Alpacas on guard

Published 24 May 2018

In the ongoing war against wild dogs and foxes, alpacas are commonly deployed to the frontline to defend the nation’s sheep flocks. But, astoundingly, it’s a strategy that has never been scientifically tested or proven to be effective – until now.

University of New England (UNE) PhD student Paige Matthews is conducting a comprehensive study of how Australian sheep producers use alpacas as guardian animals, including a world-first survey.

“Alpacas have become a popular form of wild dog and fox deterrent, not just in Australia but elsewhere, so I was quite shocked to discover that no-one had considered how they are being used and how successfully,” said the UNE Environmental and Rural Science student.

“I’m keen to find out how many alpacas are run per sheep, whether producers introduce male or female alpacas and of what age to their flocks, and to gain an understanding of how effective the alpacas are at reducing sheep losses, especially at lambing times.”

Alpacas have been adopted as guardian animals largely on the back of the protective reputation of their wild predecessor, the vicuna of South America, which is known to act aggressively toward canids. In Australia, alpacas are commonly considered an affordable and manageable means of protecting ewes and their offspring at lambing.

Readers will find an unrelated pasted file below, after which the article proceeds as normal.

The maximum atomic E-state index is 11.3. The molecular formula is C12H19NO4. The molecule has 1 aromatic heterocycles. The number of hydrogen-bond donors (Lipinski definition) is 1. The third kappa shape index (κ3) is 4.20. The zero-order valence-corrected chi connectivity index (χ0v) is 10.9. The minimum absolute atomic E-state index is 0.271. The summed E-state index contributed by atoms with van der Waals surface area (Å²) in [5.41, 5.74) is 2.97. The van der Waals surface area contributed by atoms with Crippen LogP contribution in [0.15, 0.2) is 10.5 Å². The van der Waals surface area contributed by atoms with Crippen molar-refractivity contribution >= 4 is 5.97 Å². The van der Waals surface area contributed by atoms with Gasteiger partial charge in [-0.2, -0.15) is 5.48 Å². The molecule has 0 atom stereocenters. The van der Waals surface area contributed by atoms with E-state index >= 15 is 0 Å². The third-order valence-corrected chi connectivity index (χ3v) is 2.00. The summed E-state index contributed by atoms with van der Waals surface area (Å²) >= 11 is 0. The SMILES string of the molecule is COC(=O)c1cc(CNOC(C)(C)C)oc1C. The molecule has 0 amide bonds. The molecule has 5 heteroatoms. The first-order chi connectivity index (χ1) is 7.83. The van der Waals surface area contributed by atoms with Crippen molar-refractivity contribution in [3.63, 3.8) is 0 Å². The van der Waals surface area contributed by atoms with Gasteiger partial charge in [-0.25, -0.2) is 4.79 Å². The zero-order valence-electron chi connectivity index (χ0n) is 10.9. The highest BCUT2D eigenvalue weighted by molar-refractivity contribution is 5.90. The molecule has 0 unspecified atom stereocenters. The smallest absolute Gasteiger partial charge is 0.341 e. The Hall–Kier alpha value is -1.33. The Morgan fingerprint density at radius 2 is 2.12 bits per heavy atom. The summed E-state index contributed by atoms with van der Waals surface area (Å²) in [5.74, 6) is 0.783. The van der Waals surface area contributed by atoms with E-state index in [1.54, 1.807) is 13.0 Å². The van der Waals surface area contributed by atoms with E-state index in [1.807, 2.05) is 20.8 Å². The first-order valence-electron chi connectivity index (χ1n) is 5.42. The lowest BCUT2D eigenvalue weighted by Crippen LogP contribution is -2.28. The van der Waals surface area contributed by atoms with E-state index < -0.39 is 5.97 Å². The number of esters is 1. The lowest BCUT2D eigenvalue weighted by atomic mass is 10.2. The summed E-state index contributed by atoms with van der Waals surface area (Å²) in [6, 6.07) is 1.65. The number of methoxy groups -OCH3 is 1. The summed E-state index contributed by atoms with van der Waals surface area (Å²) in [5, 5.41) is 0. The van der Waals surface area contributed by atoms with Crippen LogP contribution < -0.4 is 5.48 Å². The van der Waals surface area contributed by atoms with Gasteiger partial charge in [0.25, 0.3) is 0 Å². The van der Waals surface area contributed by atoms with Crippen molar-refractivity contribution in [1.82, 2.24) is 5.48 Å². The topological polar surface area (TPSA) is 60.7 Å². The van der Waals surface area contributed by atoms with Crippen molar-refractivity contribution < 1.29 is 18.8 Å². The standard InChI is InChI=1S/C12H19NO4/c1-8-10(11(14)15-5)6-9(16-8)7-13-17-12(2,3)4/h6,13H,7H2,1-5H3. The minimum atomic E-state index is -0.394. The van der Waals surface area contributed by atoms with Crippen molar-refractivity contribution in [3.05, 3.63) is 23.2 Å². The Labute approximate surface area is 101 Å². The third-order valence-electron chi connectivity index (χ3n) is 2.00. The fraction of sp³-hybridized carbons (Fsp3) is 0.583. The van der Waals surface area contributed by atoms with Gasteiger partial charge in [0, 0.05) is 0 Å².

“We don’t know exactly how many are being used and where in Australia, but anecdotally it seems that alpacas are becoming more popular as guardian animals to protect sheep from dogs and foxes,” Paige said. “With a growing number of producers looking to invest in alpacas, we hope to answer some of their questions around how best to use and manage them. I’m also keen to learn how alpacas flock with the ewes they are protecting and look into some of the mechanisms behind guarding, like their use of vocalisations.”

Paige has been tracking two wether alpacas introduced to a mob of 180 ewes at UNE’s own farm and observing how they respond to simulated threats.

“It can take a couple of weeks for alpacas to bond with the ewes, which is something producers need to be aware of,” Paige said. “Analysis of the GPS data will undoubtedly provide some further insights into how the alpacas behave with the sheep they are protecting.”

During an experiment to test the alpacas’ reactions to a dog, Paige witnessed them emitting a high-pitched alarm call, which the ewes responded to. “The alpacas ran away from the threat and the sheep followed them,” Paige said. “The alpacas then walked to the outskirts of the mob and ran in again to bring the sheep into a tighter formation. They didn’t move aggressively towards the threat, but herded the flock away from it. The alpacas had clearly become the leaders of the flock.”

Younger alpacas also seem to be just as attentive as older animals, which suggests their protectiveness is an innate behaviour.

“Many people have recommended the use of wether alpacas as guardian animals, but there is not a lot of research to support this,” Paige said. “In our experiment we found that the females were just as attentive as the males. Alpacas have been known to stay with abandoned lambs, but producers have also reported them running towards a threat, stomping and spitting, and found trampled foxes in their paddocks.”

Paige’s research is being conducted under the supervision of Dr Wendy Brown, Dr Amanda Doughty, Dr Emma Doyle and Dr Jamie Barwick. She is asking sheep producers using alpacas across Australia to respond to her survey within the next six months. Go to